Rep. Jesse Petrea told English-and Spanish-language media about his proposal to create new legal liabilities for “sanctuary cities” at a press conference Wednesday. Ross Williams/Georgia Recorder
Georgia’s so-called sanctuary cities could be subject to legal damages if someone in their jurisdiction is harmed by an undocumented immigrant, under proposed legislation.
The bill’s author is Rep. Jesse Petrea, a Savannah Republican who filed legislation in past years to ensure Georgia isn’t home to sanctuary cities, which are banned in Georgia. If the new proposal becomes law, cities and counties that do not cooperate with federal immigration authorities could be liable for damages if a person in the country illegally caused an injury or death.
“Unfortunately, we have policies and practices in this state today, jurisdictions … that refuse to work with ICE, therefore, they are breaking the current sanctuary policy,” Petrea said. “What this bill does is create for the first time a civil action where if an individual is injured, harmed or murdered by the release of an individual who then creates a violent crime, it gives that individual recourse against that local jurisdiction that willfully chose to not enforce our nation’s immigration laws.”
Rep. Philip Singleton, a Sharpsburg Republican elected last fall who supports the bill, said a 2018 study found seven communities that would qualify as sanctuary communities, including the cities of Atlanta, Clarkston and Decatur, and Clayton, DeKalb and Fulton counties.
Petrea presented the proposal at a House Judiciary Non-Civil Committee Hearing Wednesday afternoon where over a dozen people testified.
Bills like Petrea’s are hateful and unamerican, said Isabel Otero with the Southern Poverty Law Center, a frequent critic of legislation that singles out undocumented immigrants.
“The SPLC Action Fund has seen these bills across the country,” she said. “They are the result of an aggressive agenda by anti-immigrant hate groups like the Federation for American Immigration Reform. These types of unconstitutional bills become laws that serve as a tool for discrimination because that is their intended purpose.”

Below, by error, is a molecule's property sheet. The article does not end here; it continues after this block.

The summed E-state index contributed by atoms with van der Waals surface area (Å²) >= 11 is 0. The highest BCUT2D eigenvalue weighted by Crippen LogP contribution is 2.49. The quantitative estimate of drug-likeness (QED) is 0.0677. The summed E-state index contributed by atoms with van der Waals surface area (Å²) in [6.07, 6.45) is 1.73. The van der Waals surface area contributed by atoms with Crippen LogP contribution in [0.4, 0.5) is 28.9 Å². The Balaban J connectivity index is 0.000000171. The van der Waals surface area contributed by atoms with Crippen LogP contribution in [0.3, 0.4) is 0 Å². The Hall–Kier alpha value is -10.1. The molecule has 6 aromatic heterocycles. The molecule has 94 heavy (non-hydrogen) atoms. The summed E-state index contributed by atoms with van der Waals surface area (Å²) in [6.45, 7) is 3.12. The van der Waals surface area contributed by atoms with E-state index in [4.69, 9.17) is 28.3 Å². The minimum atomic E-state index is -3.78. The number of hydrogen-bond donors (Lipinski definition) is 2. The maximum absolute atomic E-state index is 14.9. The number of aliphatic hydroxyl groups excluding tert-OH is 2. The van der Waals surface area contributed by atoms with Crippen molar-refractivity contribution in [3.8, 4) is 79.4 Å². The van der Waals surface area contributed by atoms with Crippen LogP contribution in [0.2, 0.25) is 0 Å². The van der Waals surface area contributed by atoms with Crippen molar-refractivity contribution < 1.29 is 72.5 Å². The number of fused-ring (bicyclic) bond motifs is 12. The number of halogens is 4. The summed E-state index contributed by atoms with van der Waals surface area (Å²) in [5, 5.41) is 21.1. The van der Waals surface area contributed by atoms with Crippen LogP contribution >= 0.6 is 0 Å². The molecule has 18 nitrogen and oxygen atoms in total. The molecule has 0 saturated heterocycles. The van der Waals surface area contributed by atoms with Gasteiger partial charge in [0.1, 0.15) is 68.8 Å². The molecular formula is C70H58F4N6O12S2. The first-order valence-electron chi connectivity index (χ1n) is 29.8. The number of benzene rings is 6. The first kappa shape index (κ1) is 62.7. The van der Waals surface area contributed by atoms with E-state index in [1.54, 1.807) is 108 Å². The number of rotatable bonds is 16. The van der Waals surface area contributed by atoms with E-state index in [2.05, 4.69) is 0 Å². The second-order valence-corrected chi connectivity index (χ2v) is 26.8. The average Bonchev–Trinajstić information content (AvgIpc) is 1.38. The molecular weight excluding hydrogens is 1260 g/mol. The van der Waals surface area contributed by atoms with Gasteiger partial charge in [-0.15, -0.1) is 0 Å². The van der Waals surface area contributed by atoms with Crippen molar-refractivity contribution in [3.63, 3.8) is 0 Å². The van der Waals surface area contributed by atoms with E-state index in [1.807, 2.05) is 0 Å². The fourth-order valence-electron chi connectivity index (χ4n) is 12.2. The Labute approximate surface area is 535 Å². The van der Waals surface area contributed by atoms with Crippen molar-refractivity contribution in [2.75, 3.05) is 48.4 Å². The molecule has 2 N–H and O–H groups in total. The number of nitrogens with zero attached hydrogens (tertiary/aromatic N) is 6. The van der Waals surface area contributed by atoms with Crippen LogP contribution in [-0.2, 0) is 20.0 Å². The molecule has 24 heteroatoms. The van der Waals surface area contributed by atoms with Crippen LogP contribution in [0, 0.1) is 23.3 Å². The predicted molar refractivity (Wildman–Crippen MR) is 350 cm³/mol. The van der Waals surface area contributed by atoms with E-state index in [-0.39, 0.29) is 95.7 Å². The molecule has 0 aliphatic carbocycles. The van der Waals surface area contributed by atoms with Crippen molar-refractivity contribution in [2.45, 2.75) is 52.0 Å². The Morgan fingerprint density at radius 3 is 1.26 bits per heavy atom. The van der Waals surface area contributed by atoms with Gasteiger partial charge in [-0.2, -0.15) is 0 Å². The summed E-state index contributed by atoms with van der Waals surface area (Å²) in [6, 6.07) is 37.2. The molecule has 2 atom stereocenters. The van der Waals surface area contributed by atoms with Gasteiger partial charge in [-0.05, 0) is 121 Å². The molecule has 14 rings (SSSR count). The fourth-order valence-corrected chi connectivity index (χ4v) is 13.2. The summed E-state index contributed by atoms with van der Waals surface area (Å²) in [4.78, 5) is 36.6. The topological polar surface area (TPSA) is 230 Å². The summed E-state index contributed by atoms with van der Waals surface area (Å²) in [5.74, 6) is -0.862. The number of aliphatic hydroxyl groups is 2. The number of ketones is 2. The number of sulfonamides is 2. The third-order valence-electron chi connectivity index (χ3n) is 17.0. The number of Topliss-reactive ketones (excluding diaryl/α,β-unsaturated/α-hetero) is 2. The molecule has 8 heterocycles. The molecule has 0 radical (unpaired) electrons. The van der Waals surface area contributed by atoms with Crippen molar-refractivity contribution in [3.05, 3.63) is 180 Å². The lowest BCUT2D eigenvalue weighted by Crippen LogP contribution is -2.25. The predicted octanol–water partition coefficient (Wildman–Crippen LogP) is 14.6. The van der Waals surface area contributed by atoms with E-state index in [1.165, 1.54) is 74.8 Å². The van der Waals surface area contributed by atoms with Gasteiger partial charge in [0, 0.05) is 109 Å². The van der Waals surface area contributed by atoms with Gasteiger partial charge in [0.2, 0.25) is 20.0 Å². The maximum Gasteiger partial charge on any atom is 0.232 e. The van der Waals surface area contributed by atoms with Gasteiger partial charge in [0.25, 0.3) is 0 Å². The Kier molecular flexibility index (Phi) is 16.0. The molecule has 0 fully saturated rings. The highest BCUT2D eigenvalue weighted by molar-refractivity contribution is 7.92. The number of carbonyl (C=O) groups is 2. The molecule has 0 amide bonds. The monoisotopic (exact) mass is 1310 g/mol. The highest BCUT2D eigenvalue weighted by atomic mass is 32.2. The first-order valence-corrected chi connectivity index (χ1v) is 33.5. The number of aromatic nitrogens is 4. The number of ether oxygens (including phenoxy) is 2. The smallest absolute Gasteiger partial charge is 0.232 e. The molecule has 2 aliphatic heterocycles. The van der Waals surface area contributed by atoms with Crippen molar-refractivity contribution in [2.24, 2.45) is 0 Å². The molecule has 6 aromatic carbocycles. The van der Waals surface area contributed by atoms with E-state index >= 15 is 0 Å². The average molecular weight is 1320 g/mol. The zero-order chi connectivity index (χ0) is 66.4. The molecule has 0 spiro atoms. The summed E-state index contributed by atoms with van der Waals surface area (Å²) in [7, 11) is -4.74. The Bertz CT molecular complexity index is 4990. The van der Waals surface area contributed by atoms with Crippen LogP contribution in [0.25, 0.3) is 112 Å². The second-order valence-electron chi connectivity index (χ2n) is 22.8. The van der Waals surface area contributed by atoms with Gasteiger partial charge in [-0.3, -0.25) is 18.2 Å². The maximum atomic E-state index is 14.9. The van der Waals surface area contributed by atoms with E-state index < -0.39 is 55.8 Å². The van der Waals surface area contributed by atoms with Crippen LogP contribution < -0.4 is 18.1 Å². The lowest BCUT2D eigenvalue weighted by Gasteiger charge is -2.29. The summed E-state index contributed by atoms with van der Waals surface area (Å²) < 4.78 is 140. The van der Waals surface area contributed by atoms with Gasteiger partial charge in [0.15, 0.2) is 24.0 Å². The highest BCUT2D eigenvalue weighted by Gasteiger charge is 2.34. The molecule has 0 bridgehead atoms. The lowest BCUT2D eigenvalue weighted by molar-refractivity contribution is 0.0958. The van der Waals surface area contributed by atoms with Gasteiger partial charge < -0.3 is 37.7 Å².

Petrea said his bill is about public safety, not immigration, and at least one committee member agreed.
Rep. Ed Setzler, an Acworth Republican, compared the proposed legislation to a malpractice suit against a doctor whose negligence leads to a patient’s death.
“If there’s a clear, professional duty to prevent a death, someone clearly ignores that duty and there’s a death that comes as a result of that, there should be accountability,” Setzler said. “I understand that your bill is only doing that.”
Another committee member, Rep. Josh McLaurin, a Sandy Springs Democrat, said U.S. law cannot mandate what local governments do to comply with federal immigration policy. He also said the bill would put local governments in a situation where, if they complied with ICE, they could be liable if ICE put out a wrongful detainer, and if they did not comply with ICE, they could be held liable under Petrea’s law.
“We’re talking about a context where people making public safety decisions that are discretionary are going to be subjected to liability that is actually not normal in our system,” McLaurin said.
“This isn’t a negligent slip and fall case where a restaurant owner doesn’t put salt on ice, that’s not the issue,” he said. “The issue is people making decisions that don’t owe individual duties because they’re governmental actors, and we’re assigning an individualized tort duty to a public safety setting where it’s completely inapplicable.”
The committee took testimony, but did not vote. Speaking to the Georgia Recorder after the hearing, Petrea said he is not sure what’s next for the latest version of his “sanctuary” legislation.
“Our goal today was we wanted to have a hearing first, just to get the word out,” he said. “We want to hear from both sides, we want people to weigh in, we want to be careful, diligent, let everybody see this new language, this new substitute. Let’s get feedback, like we did today, and then we’ll see.”
Petrea also declined to predict whether the bill would move to the Senate before Crossover Day, March 12, the last day legislation has a smooth path to passage.
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